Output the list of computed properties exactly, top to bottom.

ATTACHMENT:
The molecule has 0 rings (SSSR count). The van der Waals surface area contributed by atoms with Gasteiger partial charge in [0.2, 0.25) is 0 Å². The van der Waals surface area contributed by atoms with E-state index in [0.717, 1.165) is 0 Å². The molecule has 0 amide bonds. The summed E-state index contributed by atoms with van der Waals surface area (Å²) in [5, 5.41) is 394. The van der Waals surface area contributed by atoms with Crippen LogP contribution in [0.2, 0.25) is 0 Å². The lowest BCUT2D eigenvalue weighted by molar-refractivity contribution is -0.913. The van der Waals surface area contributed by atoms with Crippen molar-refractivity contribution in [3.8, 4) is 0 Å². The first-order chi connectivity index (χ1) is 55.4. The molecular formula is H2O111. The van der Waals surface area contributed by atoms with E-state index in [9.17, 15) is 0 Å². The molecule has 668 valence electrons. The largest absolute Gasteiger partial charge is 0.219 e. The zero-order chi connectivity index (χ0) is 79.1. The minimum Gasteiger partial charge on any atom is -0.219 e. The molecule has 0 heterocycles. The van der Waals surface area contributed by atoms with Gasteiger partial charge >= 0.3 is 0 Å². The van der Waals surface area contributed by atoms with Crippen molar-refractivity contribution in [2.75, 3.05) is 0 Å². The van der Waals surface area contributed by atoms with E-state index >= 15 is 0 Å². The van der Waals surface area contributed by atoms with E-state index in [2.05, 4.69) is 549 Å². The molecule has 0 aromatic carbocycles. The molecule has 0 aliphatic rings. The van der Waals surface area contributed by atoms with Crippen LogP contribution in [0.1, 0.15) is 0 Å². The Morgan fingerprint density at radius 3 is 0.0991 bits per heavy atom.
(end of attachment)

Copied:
The molecule has 0 rings (SSSR count). The van der Waals surface area contributed by atoms with Gasteiger partial charge in [0.2, 0.25) is 0 Å². The van der Waals surface area contributed by atoms with E-state index in [0.717, 1.165) is 0 Å². The molecule has 0 amide bonds. The summed E-state index contributed by atoms with van der Waals surface area (Å²) in [5, 5.41) is 394. The van der Waals surface area contributed by atoms with Crippen LogP contribution in [0.2, 0.25) is 0 Å². The lowest BCUT2D eigenvalue weighted by molar-refractivity contribution is -0.913. The van der Waals surface area contributed by atoms with Crippen molar-refractivity contribution in [3.8, 4) is 0 Å². The first-order chi connectivity index (χ1) is 55.4. The molecular formula is H2O111. The van der Waals surface area contributed by atoms with E-state index in [9.17, 15) is 0 Å². The molecule has 668 valence electrons. The largest absolute Gasteiger partial charge is 0.219 e. The zero-order chi connectivity index (χ0) is 79.1. The minimum Gasteiger partial charge on any atom is -0.219 e. The molecule has 0 heterocycles. The van der Waals surface area contributed by atoms with Gasteiger partial charge >= 0.3 is 0 Å². The van der Waals surface area contributed by atoms with Crippen molar-refractivity contribution in [2.75, 3.05) is 0 Å². The van der Waals surface area contributed by atoms with E-state index >= 15 is 0 Å². The van der Waals surface area contributed by atoms with E-state index in [2.05, 4.69) is 549 Å². The molecule has 0 aromatic carbocycles. The molecule has 0 aliphatic rings. The van der Waals surface area contributed by atoms with Crippen LogP contribution in [0.1, 0.15) is 0 Å². The Morgan fingerprint density at radius 3 is 0.0991 bits per heavy atom.